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I want to have one Ubuntu Server containing virtual machines who are also running Ubuntu Server. I want to use the GPL version of VirtualBox for this and I have some questions:

  • Is it important that I run linux-virtual for a kernel adapted for running as virtual?
  • I want the guest OS's to use a virtual network interface which gets its address from my DHCP-server just as a normal computer would. Is it hard to set that up? How do I do it?
  • I do not want to run the GUI for VirtualBox, I want to use the command line as the server hasn't got X installed. Does this make it much harder for me?
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2 Answers 2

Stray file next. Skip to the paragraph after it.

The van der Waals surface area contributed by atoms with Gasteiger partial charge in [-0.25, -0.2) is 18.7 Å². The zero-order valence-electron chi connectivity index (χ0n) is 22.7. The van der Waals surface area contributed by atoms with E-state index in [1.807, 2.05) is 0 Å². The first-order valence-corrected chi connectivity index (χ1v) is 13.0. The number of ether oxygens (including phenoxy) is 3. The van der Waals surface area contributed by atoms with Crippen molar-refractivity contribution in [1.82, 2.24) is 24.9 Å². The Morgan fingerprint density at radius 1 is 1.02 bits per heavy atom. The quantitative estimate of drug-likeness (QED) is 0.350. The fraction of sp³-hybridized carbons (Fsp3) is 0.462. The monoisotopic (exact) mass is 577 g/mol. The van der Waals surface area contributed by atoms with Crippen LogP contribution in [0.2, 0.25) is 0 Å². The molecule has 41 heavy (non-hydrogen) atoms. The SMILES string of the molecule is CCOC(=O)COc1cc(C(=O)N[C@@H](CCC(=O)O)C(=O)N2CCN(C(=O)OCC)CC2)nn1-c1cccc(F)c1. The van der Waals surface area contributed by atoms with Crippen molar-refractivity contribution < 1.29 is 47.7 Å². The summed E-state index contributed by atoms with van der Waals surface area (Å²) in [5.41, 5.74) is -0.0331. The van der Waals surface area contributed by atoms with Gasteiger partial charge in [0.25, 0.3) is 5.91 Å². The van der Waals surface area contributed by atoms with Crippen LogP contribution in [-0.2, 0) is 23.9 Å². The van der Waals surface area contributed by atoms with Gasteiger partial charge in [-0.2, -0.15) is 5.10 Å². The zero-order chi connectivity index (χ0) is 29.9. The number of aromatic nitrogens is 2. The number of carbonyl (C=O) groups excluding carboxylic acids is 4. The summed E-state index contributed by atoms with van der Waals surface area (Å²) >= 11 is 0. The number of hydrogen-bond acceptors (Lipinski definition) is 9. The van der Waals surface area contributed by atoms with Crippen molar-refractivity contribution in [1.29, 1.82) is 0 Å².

Congratulations on deciding to wander down the wonderful path of virtualization.

  • You do not have to run linux-virtual kernel. VirtualBox compiles its own kernel module to handle virtualization. See here.
  • See Host-Only networking in the VirtualBox Manual. It is not very hard to set up but you do need to understand how networks and routing works.
  • It doesn't make it too much harder. VirtualBox uses a program called VBoxHeadless to run a VM without a GUI and the command VBoxManage to set configuration options.

Running VirtualBox without a GUI works very well - I have a server which runs 3 VMs and has for over a year with no bug hiccups - besides the downtime that I need to take in order to upgrade VirtualBox on the host machine. I used a CentOS host machine with Ubuntu and Windows guests.

For a full tutorial on using VBoxHeadless with Ubuntu check out HowToForge.

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I think, Bridged mode would be better to use you networked dhcp. In plus, you could add another Vm easily by this method.

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